Sharing Books and Authors, with an emphasis on Mysteries.
Tuesday, November 16, 2010
Trio of Sorcery by Mercedes Lackey
I don't know why I haven't read Mercedes Lackey's books lately. Maybe I just saturated myself at one time with the Valdemar books. But, I always liked her talented, courageous heroines. Trio of Sorcery gives us three of them in an enjoyable urban fantasy collection.
Lackey's stories combine magic and contemporary life, and these stories show the progress in both. The first story, "Arcanum 101" takes readers back to the origins of the Diana Tregarde stories. It's set in the early 1970s, before personal computers, cell phones, and even MTV. Diana herself is young, just a freshman at Harvard. Her beloved Memaw, grandmother, wise woman, and teacher, is dead, and Diana is feeling lonely and lost. But, she's a Guardian, and when a cop shows up at her door, needing help with a missing child case, she knows she's supposed to help him. That case, along with a young college student messing with magic when he shouldn't, helps Diana Tregarde find a new place for herself.
Time has moved on a little in the second story, "Drums." Cell phones are still the size of bricks, satellite dishes are enormous, sitting in front yards, and computers are still dial-up. Private investigator and Medicine Woman, Jennifer Talldeer has one foot in the present, and one in the past, where she deals with Native American traditions and history. That knowledge will be invaluable when she has to deal with the ghost of an Osage warrior.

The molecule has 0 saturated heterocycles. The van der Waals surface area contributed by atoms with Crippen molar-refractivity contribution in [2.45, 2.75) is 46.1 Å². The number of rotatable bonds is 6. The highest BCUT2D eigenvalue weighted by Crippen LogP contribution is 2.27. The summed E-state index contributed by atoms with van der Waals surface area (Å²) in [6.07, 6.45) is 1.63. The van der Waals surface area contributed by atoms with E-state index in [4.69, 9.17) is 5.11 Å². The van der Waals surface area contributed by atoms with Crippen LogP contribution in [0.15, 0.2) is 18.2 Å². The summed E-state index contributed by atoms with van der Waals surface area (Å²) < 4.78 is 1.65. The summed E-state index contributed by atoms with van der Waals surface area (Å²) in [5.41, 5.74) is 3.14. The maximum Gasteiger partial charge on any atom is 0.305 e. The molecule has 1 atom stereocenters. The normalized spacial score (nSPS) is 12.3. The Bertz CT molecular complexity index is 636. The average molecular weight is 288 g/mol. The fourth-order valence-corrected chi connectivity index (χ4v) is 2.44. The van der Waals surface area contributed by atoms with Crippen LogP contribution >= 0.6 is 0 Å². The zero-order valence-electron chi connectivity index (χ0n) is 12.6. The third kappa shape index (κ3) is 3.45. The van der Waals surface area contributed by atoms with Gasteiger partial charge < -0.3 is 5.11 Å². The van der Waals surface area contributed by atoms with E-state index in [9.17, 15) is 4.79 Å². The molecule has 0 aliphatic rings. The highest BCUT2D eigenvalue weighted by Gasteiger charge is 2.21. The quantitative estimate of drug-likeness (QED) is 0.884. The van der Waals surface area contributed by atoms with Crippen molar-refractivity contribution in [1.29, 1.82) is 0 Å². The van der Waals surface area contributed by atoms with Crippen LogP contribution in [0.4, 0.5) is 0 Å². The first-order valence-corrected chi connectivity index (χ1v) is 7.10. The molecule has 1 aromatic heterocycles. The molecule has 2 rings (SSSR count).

In "Ghost in the Machine," Ellen McBride is a techno-shaman, an expert in computers who also knows that "Magic is a real form." When a new computer game is inhabited by a monster from Ojibwa stories, Ellen is the only one with the skills to recognize what is happening to the out-of-control world. But, does she have the skills to stop a Wendigo?
These three novellas don't give Lackey enough time to fully develop the characters. But, she's skillful enough to create fascinating women and stories that draw us into their worlds. In fact, I've already placed my holds at the library on the first Diana Tregarde and Jennifer Talldeer books. And, I'm hoping Ellen McBride will get her own book someday. Lackey's Trio of Sorcery sold me on all three characters and their knowledge. Although I've been reading Jim Butcher's Dresden Files, I'd forgotten how much I appreciate the worlds created by the best of the urban fantasy writers. Mercedes Lackey's latest book reminded me.